Kreditech, the consumer finance startup that focuses on lending money to “unbanked” consumers with little or no credit rating, is today announcing a hefty line of funding that it will use to expand its business. It is getting a $200 million credit line from Victory Park Capital, one of the largest in the history of online lending services.
Kreditech is not disclosing its valuation but as an estimate, we know that the company is preparing in March/April to raise a Series C round at a $750 million pre-money valuation (and as a point of comparison of growth, its $40 million Series B was at a $190 million valuation). The longer-term aim is for an IPO in two to three years, after the current pace of expansion slows down.
Indeed, the credit line comes at a time of rapid growth for Kreditech, currently at a rate of 500% in the last 12 months and 60-80% per quarter, according to its CFO Rene Griemens. “We don’t see any resistance in the market,” he says. “The appetite for the product we offer from the perspective of a relatively small startup is unlimited.”
As a measure of how significant this current credit line is as boost to the company’s service, prior to this Kreditech had only raised credit lines totalling $30 million, using its own profits to loan money out for a total run ate of $130 million. In other words, this latest injection from Victory Park is nearly ten times the amount Kreditech has ever raised in credit.
Kreditech, based out of Hamburg, Germany and co-founded by people with expertise in machine learning and aggressive e-commerce expansion (via stints at Rocket Internet) has to date built its service out mainly in Europe and says that it is profitable in those markets that it has targeted early on.
These include Spain, Poland, Czech Republic, Russia and Mexico. Going forward it has its eyes set on more growth in its established markets, but also building out in to new ones such as Brazil. In all, it estimates that its target user base is close to 4 billion users, but that
For now, the U.S. is not among that list: “We have down prioritized the U.S. because there are so many other players there. It’s a strategic de-priortization, but it’s huge opportunity so I wouldn’t rule it out.”
Similar to other consumer finance startups like Kabbage (which also raised its last $75 million credit line from Victory Park), Kreditech has built its business, and its standing with investors, on a big data approach to lending.
In the case of Kreditech, the company uses some 20,000 data points to assess a person’s suitability as a loan candidate, ranging from single lines in bank account statements to behavioral info such as a person’s interactions with web sites and also social data.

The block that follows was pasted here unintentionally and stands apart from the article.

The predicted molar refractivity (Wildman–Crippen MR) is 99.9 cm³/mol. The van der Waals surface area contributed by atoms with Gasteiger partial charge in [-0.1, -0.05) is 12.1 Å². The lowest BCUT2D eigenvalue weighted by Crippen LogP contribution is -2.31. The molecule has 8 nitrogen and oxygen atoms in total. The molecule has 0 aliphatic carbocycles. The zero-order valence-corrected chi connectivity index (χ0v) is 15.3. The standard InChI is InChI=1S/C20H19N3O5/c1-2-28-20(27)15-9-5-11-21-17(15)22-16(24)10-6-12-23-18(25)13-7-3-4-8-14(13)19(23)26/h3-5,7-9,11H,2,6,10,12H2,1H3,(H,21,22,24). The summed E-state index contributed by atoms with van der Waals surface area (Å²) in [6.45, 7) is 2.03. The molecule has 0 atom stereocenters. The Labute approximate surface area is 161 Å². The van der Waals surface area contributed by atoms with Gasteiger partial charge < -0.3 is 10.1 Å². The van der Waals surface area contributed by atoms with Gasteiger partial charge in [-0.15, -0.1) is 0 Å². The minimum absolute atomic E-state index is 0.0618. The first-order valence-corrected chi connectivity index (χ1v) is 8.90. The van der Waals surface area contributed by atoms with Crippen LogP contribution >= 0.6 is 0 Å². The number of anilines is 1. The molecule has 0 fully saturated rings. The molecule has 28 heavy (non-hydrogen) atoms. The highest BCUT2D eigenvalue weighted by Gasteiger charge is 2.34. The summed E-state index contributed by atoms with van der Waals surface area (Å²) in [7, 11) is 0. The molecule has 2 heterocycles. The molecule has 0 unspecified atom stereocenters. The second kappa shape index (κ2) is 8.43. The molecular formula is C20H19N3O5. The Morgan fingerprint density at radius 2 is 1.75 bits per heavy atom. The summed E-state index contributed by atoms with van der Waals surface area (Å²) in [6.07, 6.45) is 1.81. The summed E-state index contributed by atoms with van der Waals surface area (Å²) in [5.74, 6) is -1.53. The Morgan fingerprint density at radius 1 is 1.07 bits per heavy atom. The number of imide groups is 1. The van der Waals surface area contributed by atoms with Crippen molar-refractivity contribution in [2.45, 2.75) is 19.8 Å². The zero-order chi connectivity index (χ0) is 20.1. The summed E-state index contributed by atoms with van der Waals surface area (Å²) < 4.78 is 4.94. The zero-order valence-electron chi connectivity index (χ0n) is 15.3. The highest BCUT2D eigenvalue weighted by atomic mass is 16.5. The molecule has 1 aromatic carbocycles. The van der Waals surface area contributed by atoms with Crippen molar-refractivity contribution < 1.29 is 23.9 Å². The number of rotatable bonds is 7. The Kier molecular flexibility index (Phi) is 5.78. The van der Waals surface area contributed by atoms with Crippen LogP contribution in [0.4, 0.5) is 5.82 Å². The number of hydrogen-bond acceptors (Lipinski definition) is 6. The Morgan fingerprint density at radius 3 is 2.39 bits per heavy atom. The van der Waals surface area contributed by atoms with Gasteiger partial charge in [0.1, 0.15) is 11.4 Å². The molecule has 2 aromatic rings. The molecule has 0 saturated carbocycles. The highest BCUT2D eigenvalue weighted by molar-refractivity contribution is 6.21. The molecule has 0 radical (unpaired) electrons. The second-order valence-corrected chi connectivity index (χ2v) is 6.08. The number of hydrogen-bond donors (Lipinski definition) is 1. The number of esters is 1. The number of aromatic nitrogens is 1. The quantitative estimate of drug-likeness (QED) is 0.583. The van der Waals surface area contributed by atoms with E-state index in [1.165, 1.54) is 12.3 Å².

These data points are then grouped into clusters — several hundred of them — which determine how likely it is that someone will pay back a loan, before that person is approved. This rigorous process keeps the acceptance rate relatively low — 80% of applicants can be refused — but success in recouping money high.
Originally developed by the two co-founders, those algorithms are now honed by a team of engineers. In a staff of about 200 over half are programmers, Griemens tells me, while the rest are focused on business development and marketing.
The business development is an interesting area to watch: today the company is very direct-to-market but the aim will be to make more strategic partnerships in the future to target more consumers. These could involve investments and partnerships with the very banks that Kreditech is disrupting with its loan and financing offers, or potentially others that have already established relationships with consumers who are spending money.
While those potential partners do not include Amazon — Griemens says it’s not active enough (yet) in the markets that Kreditech has targeted to date — they will include “other large e-tailers who are.”
Interestingly, Amazon came up in the conversation for another reason. Griemens describes the company ambitions to become the ”Amazon for consumer funding”, positioning it as a one-stop shop for financial services.
To that end, it has just this month acquired a company out of Poland to expand its tools for consumers and its own credit rating services. “It will be a whole new experience for our customers,” he says. “What Amazon has done for commerce, we would like to do for how you manage your own finances.”
Victory Park Capital has a strong track record backing finance startups that need credit facilities, with others including Borro and Kabbage.